Reactions of biochemicals underly all the functions of our body. How we turn food into energy, the function of our brains and other organs, the movement of our muscles, these all require the reactions of biochemicals inside and outside the cells of our body. A natural consequence of these reactions is the generation of free radicals, highly reactive intermediates of some of these biochemical reactions. Due to their high reactivity free radicals can initiate damaging oxidizing reactions, just like metal is damaged by oxidation to become rusty. The damaging reactions promoted by free radicals are generally termed oxidative stress. Oxidative stress has been implicated in many diseases including diabetes, cancer, atherosclerosis, heart disease and asthma.
Our lifestyle can contribute to the levels of oxidative stress our bodies are exposed to. For example cigarette smoke and some components of the food we eat can cause the generation of free radicals. Also by exercising levels of oxidative stress are elevated as a result of the higher levels of free radicals generated by the cellular reactions that are required to increase energy mobilization and muscular activity during exercise. While the major source of oxidative stress in our bodies is from biochemical reactions within our body, the environment we are exposed to, for example sunlight and pollution, can also contribute to increased levels of oxidative stress.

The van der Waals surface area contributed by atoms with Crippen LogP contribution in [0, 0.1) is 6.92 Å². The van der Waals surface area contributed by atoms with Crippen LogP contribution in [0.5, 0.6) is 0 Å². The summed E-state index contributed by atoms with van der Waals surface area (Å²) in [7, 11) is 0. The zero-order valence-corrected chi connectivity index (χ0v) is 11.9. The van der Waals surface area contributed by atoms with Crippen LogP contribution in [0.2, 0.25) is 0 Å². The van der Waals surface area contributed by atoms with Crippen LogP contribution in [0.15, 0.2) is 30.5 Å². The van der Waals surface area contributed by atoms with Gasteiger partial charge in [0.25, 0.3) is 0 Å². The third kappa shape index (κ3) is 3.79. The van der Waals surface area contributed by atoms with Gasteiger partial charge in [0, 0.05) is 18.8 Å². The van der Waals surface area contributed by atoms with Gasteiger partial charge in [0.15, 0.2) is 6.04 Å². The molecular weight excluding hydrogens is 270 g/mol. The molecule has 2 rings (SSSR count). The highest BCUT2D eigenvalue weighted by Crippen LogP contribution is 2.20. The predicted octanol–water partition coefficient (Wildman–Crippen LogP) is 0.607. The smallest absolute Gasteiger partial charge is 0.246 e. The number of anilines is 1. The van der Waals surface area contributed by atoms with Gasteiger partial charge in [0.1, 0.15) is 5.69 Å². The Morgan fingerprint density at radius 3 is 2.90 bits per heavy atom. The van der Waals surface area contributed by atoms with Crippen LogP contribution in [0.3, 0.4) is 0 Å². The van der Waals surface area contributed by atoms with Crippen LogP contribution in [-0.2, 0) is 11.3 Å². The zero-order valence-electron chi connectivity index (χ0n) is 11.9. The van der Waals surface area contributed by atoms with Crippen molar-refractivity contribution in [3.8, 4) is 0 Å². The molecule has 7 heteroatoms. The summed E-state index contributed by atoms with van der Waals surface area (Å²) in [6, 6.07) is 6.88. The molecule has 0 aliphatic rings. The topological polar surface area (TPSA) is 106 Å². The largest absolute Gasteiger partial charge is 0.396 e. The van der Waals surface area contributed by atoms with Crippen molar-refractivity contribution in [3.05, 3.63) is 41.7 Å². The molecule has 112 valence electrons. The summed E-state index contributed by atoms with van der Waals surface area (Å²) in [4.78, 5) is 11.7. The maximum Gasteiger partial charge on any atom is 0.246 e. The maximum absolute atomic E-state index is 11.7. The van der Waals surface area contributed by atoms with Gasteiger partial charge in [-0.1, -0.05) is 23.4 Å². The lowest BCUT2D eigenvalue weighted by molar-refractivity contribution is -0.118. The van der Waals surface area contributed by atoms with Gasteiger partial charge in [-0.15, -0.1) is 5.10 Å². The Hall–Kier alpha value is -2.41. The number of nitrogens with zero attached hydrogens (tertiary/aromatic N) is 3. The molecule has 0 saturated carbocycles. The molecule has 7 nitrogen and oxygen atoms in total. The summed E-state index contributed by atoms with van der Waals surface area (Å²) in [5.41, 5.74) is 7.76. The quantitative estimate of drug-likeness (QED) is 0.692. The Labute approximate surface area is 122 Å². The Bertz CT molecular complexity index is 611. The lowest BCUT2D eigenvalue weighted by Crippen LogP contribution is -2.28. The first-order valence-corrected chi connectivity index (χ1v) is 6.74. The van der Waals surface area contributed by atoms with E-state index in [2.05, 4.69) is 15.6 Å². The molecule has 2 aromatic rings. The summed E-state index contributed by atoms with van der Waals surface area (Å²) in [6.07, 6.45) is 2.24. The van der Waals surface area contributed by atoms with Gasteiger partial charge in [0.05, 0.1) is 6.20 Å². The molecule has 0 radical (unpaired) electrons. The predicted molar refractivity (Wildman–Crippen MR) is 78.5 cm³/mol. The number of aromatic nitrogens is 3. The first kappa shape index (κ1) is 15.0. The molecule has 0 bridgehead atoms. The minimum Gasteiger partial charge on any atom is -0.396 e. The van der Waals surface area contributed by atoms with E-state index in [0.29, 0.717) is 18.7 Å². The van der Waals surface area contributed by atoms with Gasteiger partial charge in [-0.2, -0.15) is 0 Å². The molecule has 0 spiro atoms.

Fortunately our bodies are well equipped to deactivate free radicals and manage oxidative stress. We have an arsenal of endogenous compounds in our bodies that mop up or scavenge and deactivate free radicals reducing the level of oxidative stress that our bodies are exposed to. These are generally referred to as antioxidants and include compounds like Vitamins C and E, glutathione and enzymes like superoxide dismutase and glutathione peroxidase. The maintenance of adequate levels of endogenous antioxidants is very important to minimise the level of oxidative stress that our bodies are exposed to, helping us maintain good health.
We can compromise our endogenous antioxidant capacity if we have a diet deficient in certain nutrients, expose ourselves to high levels of environmental stress factors, or overstress our bodies with exercise as an example. One of the health food messages we are bombarded with is based on us being encouraged to eat or supplement our diet with antioxidants. While there is little evidence that the antioxidant compounds in these foods or supplements directly add to the body’s antioxidant capacity exciting new research is showing that some of these antioxidants can actually activate the body’s own endogenous antioxidant arsenal and decrease oxidative stress levels. The antioxidants in New Zealand blackcurrant are examples of compounds that are very good at activating the body’s own oxidative stress management system minimising the adverse effects of environmental and exercise stress.
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